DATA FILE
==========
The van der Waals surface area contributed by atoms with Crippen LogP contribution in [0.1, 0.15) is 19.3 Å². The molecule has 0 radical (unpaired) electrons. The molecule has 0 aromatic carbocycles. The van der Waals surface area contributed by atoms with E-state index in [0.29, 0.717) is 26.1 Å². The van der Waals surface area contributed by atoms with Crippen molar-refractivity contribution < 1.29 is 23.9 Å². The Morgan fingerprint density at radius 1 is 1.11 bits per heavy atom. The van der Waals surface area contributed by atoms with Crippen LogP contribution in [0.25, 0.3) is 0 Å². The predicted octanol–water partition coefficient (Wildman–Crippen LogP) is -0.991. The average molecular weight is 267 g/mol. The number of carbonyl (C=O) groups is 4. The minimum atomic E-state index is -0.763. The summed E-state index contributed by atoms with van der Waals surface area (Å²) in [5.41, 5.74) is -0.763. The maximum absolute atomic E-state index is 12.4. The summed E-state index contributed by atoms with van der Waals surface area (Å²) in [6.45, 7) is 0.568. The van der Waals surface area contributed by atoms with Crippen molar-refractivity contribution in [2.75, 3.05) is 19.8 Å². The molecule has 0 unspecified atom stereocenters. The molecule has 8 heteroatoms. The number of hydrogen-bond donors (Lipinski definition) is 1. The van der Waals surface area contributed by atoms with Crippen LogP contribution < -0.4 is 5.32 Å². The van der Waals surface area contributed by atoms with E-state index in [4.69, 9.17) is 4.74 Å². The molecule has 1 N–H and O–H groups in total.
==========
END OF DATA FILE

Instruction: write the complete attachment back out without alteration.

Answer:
The van der Waals surface area contributed by atoms with Crippen LogP contribution in [0.1, 0.15) is 19.3 Å². The molecule has 0 radical (unpaired) electrons. The molecule has 0 aromatic carbocycles. The van der Waals surface area contributed by atoms with E-state index in [0.29, 0.717) is 26.1 Å². The van der Waals surface area contributed by atoms with Crippen molar-refractivity contribution < 1.29 is 23.9 Å². The Morgan fingerprint density at radius 1 is 1.11 bits per heavy atom. The van der Waals surface area contributed by atoms with Crippen LogP contribution in [0.25, 0.3) is 0 Å². The predicted octanol–water partition coefficient (Wildman–Crippen LogP) is -0.991. The average molecular weight is 267 g/mol. The number of carbonyl (C=O) groups is 4. The minimum atomic E-state index is -0.763. The summed E-state index contributed by atoms with van der Waals surface area (Å²) in [5.41, 5.74) is -0.763. The maximum absolute atomic E-state index is 12.4. The summed E-state index contributed by atoms with van der Waals surface area (Å²) in [6.45, 7) is 0.568. The van der Waals surface area contributed by atoms with Crippen molar-refractivity contribution in [2.75, 3.05) is 19.8 Å². The molecule has 0 unspecified atom stereocenters. The molecule has 8 heteroatoms. The number of hydrogen-bond donors (Lipinski definition) is 1. The van der Waals surface area contributed by atoms with Crippen LogP contribution < -0.4 is 5.32 Å². The van der Waals surface area contributed by atoms with E-state index in [4.69, 9.17) is 4.74 Å². The molecule has 1 N–H and O–H groups in total.